Eddie Opara: Always a work in progress

A brief jaunt through design, part three. Today we share a short interview with innovative graphic designer Eddie Opara.

Designers are complicated, each of them multi-dimensional worlds unto themselves. Their approaches, skills and techniques, their choice of materials and areas of practice and expertise, their obsessions, stylistic flourishes, strengths and weaknesses, all make them each unique and different from each other.

From a designer who once offered the opportunity to experience a volcano in your living room, to a designer who re-imagines your minor quirks as beautifully visualised data, to the designer who, among other things, repurposes robots to work as cocktail mixologists, here’s the first part of a series of short documentary films directed by Christian Svanes Kolding, created as conversation starters to celebrate the spectacular diversity of designers working today. Kolding is a filmmaker, writer and artist from Copenhagen, currently living in New York. 

This series starts with the “extreme experience” designer, Nelly Ben Hayoun, followed by a profile of the information designer Giorgia Lupi, and then concludes with a brief portrait of Eddie Opara, the innovative graphic designer and partner at Pentagram.

Coming into contact with Opara’s work, one is immediately struck by its complexities and contradictions. Rigidly repeating geometric patterns float in a digital ether, though designs based on organic forms from textiles that are thousands of years old. Then there are also highly sophisticated robots put in service just to serve cocktails at parties. Opara’s approach is built on multiple iterations and rapid prototyping. Design is labour, the end result of obsessively working on a solution until it is as good as it can be.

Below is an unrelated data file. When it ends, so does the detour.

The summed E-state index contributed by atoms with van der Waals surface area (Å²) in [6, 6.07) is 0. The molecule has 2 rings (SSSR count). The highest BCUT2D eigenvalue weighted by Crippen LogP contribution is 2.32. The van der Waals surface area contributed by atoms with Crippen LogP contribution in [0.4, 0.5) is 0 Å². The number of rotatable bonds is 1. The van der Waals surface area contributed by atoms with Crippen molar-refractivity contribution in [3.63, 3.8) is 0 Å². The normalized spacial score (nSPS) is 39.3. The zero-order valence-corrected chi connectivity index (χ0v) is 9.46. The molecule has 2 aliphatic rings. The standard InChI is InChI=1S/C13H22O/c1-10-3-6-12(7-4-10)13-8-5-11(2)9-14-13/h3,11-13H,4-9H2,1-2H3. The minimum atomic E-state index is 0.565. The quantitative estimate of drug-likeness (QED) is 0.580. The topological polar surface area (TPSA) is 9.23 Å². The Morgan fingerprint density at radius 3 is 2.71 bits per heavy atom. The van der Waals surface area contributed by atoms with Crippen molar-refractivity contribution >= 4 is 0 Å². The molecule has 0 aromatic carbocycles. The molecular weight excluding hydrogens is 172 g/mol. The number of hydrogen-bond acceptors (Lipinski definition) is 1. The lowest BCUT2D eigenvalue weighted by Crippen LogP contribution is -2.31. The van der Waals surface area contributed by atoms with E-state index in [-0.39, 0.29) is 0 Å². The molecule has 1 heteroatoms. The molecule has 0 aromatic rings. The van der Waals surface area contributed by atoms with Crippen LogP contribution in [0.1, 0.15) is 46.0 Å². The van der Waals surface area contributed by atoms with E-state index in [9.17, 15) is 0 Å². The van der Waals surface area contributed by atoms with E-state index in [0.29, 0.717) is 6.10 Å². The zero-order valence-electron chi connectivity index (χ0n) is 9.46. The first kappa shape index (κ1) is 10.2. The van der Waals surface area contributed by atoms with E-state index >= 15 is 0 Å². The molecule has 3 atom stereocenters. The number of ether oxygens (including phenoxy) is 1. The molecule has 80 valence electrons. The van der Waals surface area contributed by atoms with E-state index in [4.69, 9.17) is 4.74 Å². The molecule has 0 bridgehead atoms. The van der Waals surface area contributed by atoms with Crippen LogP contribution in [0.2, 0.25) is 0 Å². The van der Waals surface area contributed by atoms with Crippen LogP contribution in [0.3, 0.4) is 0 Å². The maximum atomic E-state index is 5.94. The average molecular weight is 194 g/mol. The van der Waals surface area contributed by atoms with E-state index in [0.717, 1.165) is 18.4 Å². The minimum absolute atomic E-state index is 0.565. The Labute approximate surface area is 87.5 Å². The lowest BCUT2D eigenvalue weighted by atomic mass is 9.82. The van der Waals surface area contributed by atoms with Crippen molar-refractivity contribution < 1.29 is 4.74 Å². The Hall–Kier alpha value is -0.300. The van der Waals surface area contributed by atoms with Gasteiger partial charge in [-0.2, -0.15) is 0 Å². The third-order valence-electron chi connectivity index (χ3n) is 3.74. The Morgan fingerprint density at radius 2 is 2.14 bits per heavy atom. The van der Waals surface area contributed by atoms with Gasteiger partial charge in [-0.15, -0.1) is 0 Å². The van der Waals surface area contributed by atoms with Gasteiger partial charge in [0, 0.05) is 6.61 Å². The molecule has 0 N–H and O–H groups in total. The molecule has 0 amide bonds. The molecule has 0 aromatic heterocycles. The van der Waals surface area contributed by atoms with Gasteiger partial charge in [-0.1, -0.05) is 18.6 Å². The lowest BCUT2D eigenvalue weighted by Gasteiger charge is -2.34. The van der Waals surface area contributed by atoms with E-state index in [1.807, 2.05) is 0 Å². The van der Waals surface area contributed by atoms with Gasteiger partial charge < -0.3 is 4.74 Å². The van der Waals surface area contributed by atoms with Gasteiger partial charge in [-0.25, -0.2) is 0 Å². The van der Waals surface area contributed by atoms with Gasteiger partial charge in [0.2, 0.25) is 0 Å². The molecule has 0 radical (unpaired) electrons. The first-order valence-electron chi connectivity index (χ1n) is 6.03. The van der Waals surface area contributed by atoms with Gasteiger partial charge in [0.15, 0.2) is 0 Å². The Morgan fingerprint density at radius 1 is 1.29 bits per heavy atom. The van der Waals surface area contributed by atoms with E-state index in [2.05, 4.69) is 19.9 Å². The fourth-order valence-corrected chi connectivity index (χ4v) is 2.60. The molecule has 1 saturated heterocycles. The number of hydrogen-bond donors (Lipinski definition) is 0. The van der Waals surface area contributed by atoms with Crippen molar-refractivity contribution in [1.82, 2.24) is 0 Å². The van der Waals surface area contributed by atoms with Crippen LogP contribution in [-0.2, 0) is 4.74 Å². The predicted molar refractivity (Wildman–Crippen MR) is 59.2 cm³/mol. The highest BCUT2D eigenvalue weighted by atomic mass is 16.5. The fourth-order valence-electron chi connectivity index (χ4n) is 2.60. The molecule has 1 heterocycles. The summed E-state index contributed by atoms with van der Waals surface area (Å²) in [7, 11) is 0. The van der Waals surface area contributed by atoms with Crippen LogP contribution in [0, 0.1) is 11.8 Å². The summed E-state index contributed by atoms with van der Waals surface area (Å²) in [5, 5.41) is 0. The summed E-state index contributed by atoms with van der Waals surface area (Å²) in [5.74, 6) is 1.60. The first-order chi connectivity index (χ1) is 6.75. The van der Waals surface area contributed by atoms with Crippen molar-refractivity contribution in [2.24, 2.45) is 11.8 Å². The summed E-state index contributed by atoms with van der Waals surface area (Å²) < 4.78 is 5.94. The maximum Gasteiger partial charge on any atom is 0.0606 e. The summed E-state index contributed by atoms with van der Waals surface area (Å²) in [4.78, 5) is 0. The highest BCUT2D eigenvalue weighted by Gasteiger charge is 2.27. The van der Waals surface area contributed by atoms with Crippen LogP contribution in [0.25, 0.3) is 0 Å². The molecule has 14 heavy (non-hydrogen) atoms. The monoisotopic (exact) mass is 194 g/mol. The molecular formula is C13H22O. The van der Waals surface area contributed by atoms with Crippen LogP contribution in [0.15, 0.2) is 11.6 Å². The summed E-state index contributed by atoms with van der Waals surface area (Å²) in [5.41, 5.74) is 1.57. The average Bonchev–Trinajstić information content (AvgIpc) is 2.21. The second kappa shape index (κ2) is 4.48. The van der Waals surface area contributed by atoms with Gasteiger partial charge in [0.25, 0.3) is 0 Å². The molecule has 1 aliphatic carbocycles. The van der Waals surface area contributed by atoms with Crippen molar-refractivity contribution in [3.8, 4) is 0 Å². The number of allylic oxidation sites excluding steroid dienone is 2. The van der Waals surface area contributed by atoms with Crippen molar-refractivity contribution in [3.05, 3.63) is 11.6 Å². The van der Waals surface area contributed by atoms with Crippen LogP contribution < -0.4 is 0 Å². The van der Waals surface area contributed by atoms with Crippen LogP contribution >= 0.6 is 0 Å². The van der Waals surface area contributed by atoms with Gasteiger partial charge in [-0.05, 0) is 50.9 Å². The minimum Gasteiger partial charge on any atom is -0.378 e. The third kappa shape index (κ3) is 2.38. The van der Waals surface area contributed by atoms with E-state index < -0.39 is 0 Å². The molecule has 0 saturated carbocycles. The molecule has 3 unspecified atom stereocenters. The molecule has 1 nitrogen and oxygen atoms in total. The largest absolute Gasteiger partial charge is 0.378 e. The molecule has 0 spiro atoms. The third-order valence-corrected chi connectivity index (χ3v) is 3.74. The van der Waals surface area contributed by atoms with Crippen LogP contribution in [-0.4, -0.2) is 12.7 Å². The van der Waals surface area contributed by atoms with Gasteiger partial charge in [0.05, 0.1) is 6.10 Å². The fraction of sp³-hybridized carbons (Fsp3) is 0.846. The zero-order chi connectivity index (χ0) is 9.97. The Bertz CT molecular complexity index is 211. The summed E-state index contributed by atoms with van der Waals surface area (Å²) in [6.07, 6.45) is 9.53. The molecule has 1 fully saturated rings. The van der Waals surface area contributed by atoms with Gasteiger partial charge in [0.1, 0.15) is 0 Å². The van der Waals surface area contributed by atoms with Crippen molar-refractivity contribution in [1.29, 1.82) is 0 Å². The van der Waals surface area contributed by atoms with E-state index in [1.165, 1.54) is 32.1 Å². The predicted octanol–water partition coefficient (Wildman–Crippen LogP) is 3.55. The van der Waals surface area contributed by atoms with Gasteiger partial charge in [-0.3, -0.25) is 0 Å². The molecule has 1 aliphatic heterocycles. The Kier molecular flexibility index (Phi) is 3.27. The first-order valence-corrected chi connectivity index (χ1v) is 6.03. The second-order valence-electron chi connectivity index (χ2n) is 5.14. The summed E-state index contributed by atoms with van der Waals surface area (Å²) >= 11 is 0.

The three films hint at how the role of the designer is primed for expansion while they also shed light on the way practices from other disciplines influence the approach to design.

Produced for the Interaction Design Association (IxDA), each two-minute segment surveys their more recent work, as well as the philosophies, which guide their understanding of their role as designers.

What they all have in common is a multi-disciplinary approach to problem-solving, complemented by an enthusiastic desire to engage their audiences, as well as other designers, and a joyful curiosity that is expressed through the way they each see and live design.

As the films themselves testify, these three designers take on responsibilities beyond what was once considered traditional: not only are they artists, architects, filmmakers, inventors, musicians, and directors, but they are cultural commentators, anthropologists, and not least, entrepreneurs and business leaders with an eye towards making a greater contribution to society.

Eddie Opara spoke at Design Indaba Conference 2012. Watch his full talk.